Epigenetic Modifications and Their Impact on Cancer Immunotherapy

Cancer immunotherapy has revolutionized cancer treatment by harnessing the immune system to fight tumors. However, some patients show limited response, necessitating exploration of new therapeutic approaches. Epigenetic modifications, alterations in gene expression without DNA sequence changes, have emerged as a promising area for overcoming these limitations. This article explores how epigenetic modifications influence cancer immunotherapy and their potential to improve patient outcomes.

Epigenetic in Cancer and Immunotherapy

Cancer cells have a disrupted epigenome, characterized by abnormal DNA methylation patterns and histone modifications. These modifications silence genes that suppress tumors and activate oncogenes, promoting tumor growth and immune evasion. Additionally, the tumor microenvironment (TME), the surrounding cellular environment, is often immunosuppressive. Epigenetic alterations within immune cells like T lymphocytes in the TME can further suppress the immune system's attack on tumors.

Epigenetic regulation of immune cells in the tumor microenvironment. Decreased KLF4 and increased SATB1 expression affect IL-6 (upregulation) and Galectin (downregulation) expression, remodeling anti-tumor DCs into pro-tumor DCs. MDSCs expansion, accumulation and recruitment are favored by STAT3-induced expression of immunosuppressive factors S100A8, Arg1 and S100A9. In this cell population, STAT3 expression is controlled by DNMTT3a/b, HDAC6 and HDAC11. Macrophages can convert into TAMs under the influence of multiple epigenetic factors, including DNMT3b, PRMT1, HDAC3/4, HDAC9 and SIRT2, favoring acquisition of the M2 phenotype through various pathways, such as increased PPARγ and Arg1 expression as well as downregulation of inflammatory factors TNF-α and IL-1β. SMYD3 activates M2 marker ALOX15. Impaired NK-cell anti-tumor cytotoxicity can be the result of increased EZH2 expression, which downregulates activating NK-cell receptor NKG2D through enhanced H3K27me3 levels. The same way, EZH2 also regulates inhibition of regulatory T-cell pro-inflammatory activities. Naïve CD8 + T-cells differentiate into TILs or exhausted CD8 + cells dependent on epigenetic profile. Whereas specific DNA methylation patterns of CTLA4, PDCD1 and LAG3 are identified in exhausted CD8 + T-cells, DNMT1 and EZH2 inhibit CD8 + TILs infiltration through downregulation of CXCL9 and CXCL10 chemokines. TGF-β and SATB1 affect TILs infiltration by controlling PD-1 expression. DCs, dendritic cells; MDSCs, myeloid-derived suppressor cells; TAMs, tumor-associated macrophages; NK, natural killer; Tregs, regulatory T-cells; TILs, tumor-infiltrating lymphocytes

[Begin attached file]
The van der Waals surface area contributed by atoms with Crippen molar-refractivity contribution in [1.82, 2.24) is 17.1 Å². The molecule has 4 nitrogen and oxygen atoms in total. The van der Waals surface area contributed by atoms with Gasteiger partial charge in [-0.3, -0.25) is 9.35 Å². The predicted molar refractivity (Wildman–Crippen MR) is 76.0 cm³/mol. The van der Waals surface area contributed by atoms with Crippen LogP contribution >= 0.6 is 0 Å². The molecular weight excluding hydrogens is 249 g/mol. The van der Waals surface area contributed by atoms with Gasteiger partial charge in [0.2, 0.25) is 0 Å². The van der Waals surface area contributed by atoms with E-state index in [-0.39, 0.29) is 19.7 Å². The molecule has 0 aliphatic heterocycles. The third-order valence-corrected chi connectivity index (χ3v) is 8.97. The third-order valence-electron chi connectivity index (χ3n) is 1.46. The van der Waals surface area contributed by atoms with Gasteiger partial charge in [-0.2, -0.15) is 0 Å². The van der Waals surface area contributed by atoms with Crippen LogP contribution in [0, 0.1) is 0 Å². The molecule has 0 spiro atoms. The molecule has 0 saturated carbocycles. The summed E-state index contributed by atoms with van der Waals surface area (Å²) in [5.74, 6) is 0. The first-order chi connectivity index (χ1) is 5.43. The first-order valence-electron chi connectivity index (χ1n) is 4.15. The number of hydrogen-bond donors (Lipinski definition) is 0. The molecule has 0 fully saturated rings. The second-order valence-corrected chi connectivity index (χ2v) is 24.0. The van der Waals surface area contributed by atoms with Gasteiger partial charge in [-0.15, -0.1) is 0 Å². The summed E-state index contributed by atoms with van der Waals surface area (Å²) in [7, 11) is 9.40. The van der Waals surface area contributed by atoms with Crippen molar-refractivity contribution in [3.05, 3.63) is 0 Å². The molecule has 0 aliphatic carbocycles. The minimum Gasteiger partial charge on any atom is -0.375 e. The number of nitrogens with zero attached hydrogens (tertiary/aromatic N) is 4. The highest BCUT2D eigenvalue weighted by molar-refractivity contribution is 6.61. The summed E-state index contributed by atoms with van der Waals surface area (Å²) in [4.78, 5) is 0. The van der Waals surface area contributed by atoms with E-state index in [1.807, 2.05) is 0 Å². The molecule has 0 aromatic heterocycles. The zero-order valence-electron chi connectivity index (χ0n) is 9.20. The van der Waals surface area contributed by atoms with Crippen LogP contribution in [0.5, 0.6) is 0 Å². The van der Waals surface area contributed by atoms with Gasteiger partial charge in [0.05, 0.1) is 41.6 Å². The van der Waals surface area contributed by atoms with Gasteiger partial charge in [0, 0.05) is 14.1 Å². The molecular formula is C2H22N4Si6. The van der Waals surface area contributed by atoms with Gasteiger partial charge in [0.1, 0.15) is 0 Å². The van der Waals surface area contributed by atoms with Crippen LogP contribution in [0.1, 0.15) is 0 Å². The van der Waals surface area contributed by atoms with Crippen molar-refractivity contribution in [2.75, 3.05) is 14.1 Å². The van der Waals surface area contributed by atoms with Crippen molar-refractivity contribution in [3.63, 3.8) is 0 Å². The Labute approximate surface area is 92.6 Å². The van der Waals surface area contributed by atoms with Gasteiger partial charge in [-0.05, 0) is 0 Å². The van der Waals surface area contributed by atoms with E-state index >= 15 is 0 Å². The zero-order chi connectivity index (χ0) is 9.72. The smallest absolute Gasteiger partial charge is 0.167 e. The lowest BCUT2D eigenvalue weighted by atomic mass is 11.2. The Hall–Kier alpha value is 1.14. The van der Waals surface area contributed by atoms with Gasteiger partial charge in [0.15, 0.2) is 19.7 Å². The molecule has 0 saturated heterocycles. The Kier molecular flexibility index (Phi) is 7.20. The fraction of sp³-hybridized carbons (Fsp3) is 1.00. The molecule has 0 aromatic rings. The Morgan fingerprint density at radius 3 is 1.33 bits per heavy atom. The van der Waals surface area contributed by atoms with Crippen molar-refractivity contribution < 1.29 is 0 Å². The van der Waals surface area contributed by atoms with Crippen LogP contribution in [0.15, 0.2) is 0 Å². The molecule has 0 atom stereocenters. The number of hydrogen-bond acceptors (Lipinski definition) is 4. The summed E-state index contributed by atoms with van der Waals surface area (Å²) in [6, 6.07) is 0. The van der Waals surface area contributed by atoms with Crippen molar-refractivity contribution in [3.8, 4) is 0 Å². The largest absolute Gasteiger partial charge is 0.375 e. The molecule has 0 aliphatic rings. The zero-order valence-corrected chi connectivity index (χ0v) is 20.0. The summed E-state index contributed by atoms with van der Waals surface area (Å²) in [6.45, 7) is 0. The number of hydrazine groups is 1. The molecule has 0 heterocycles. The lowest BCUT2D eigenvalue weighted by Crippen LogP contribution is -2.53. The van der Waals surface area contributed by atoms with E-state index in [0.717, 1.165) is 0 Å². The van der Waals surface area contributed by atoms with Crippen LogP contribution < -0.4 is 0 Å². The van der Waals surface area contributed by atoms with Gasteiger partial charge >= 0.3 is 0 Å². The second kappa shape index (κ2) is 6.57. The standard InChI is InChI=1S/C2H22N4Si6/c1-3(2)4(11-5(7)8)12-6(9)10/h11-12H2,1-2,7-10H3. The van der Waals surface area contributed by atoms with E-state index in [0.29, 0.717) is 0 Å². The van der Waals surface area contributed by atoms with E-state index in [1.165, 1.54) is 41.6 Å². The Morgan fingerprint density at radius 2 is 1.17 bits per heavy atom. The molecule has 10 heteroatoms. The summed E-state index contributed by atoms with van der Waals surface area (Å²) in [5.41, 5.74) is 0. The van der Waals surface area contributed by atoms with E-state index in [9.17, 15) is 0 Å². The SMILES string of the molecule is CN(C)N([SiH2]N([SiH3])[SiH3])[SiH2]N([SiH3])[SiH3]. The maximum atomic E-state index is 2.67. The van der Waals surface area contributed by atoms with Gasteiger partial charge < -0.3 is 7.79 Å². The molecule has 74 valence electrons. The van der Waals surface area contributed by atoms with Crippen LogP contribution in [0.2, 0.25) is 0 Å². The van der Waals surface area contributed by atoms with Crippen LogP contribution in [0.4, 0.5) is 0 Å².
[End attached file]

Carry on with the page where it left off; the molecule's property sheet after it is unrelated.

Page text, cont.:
Targeting Epigenetic Mechanisms to Enhance Immunotherapy

Two main drug classes target epigenetic modifications: DNA methyltransferase inhibitors (DNMTis) and histone deacetylase inhibitors (HDACis). DNMTis reverse DNA methylation, potentially reactivating silenced tumor suppressor genes and making tumors more susceptible to immune attack. HDACis modify histone acetylation patterns, promoting the expression of genes involved in antigen presentation and T cell activation, thereby stimulating the anti-tumor immune response. Researchers worldwide are actively investigating these drugs. Companies like Maxanim provide essential reagents, such as enzymes and antibodies, to support this critical research effort.